Claims Commissioner’s Ruling Affirmed in Battle of the Experts Wrongful Death Case

Where a Claims Commissioner credited the testimony of defendant’s expert over plaintiffs’ expert in a wrongful death case, the Court of Appeals affirmed the ruling.

In Jones v. State of Tennessee, No. M2017-02198-COA-R3-CV (Tenn. Ct. App. July 24, 2019), plaintiffs’ son was a football player at Tennessee State University (TSU). While running a drill at practice one day, the son collapsed after suffering a sudden cardiac arrest. Two trainers rushed to respond, but they did not immediately recognize the situation as a cardiac arrest. The trainers called 911, and while on the phone, the son had a seizure and stopped breathing. At that time, the trainers began CPR and sent for an AED that was stored in the trainers’ van. The AED was never used, as the paramedics arrived before it was retrieved. The son was not able to be revived and was pronounced dead at the hospital. The autopsy listed his cause of death as “a fatal arrhythmia of his heart due to scar tissue,” and the report noted that “his heart’s right atrium and ventricle were enlarged” and that there were “extensive amounts of scar tissue throughout the left and right ventricles.”

Plaintiffs brought this wrongful death suit, alleging that TSU failed to have a proper emergency plan, failed to properly respond to the situation, “failed to use all means available to resuscitate [the son],” and failed to “ensure that its athletic staff would have an AED readily accessible.” After a three-day trial, the Claims Commissioner found for the defendant, and the Court of Appeals affirmed.

The Court of Appeals reasoned that this case came down to one issue—“whether the evidence preponderates against the Commissioner’s finding that TSU’s negligence was not the cause in fact of [the son’s] death.” Because causation is “an essential element of any negligence action,” plaintiffs were required to show that “TSU’s negligence more likely than not caused [the son’s] death.” (internal citations omitted).

At trial, plaintiffs and defendant both presented expert testimony. Plaintiffs submitted deposition testimony from a cardiologist who testified that if an AED had been used within five minutes of the cardiac arrest, the son would have more likely than not survived. He also opined that the scar tissue was due to a genetic abnormality and that it would have had no effect on the son’s likelihood of survival had an AED been used quickly.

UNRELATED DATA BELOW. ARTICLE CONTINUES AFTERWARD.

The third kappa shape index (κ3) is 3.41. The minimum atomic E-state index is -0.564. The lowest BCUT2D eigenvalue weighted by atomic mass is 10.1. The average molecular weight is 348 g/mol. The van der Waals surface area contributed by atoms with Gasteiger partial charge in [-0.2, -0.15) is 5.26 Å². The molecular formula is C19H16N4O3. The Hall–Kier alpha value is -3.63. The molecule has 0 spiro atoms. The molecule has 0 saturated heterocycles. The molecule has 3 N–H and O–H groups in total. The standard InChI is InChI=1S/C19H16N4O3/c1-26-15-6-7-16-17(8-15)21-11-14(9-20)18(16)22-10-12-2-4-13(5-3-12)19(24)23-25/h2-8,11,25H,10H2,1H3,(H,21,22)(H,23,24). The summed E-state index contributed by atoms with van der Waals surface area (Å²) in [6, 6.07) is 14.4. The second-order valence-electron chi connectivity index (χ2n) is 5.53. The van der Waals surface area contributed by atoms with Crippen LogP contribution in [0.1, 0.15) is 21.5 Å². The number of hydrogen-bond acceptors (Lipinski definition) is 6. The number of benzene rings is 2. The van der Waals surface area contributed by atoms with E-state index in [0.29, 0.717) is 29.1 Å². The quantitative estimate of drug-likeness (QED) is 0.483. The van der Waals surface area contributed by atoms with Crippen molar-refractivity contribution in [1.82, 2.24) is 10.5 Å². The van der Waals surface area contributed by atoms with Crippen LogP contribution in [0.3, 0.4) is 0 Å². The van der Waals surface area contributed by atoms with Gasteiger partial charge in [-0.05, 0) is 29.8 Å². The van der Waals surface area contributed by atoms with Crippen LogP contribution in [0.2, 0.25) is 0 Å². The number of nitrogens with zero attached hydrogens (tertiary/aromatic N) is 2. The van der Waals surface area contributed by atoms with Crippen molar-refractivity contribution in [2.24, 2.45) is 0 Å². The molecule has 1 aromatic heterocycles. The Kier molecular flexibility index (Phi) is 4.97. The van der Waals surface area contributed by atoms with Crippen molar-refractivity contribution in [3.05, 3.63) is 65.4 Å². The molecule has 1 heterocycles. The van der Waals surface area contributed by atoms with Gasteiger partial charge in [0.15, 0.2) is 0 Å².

The defendant had a cardiologist testify as a live witness, and he opined that the “underlying pathology of the patient’s heart could have a profound impact on resuscitation efforts.” He testified that “use of an AED anywhere from two to seven minutes after [the son’s] collapse would not have been successful because of his extensive scar tissue[.]” This expert cited several studies and “did not yield” during vigorous cross-examination by plaintiffs’ counsel.

The Claims Commissioner relied on the testimony offered by the defendant’s cardiologist, ruling that the defense expert’s “opinions were more congruent with the findings of the autopsy.” He found that the son would thus “not have survived his sudden cardiac arrest even if he had received CPR and an AED shock within five minutes of his collapse.” The Court of Appeals affirmed, finding specifically that the expert’s testimony was relevant and rejecting plaintiffs’ arguments otherwise. The Court noted that “the weight to be given to stated scientific theories, and the resolution of legitimate but competing scientific views, are matters appropriately entrusted to the trier of fact,” and that the Court affords “great deference” to the trier of fact’s decisions on these issues. (internal citation omitted). Finding no reason to overturn this case, the ruling for the defendant was affirmed.

This case was essentially a battle of the experts, which can be quite difficult to successfully appeal. One interesting note here is that the plaintiffs presented their expert testimony by deposition, while the defendant presented a live expert witness. The ability to see the expert be questioned, cross-examined, and defend his positions could have played into the credibility determination by the Commissioner.

NOTE:  to aid lawyers in giving clients guidance about how long it takes to receive an opinion after oral argument in the appellate courts, we are going to start sharing that information with readers.   Please understand that the length of time that elapses between oral argument and the date the opinion is released is dependent on a multitude of factors, not the least of which is the complexity of the issues presented.  In this case, the opinion was released 11.5 months after oral argument.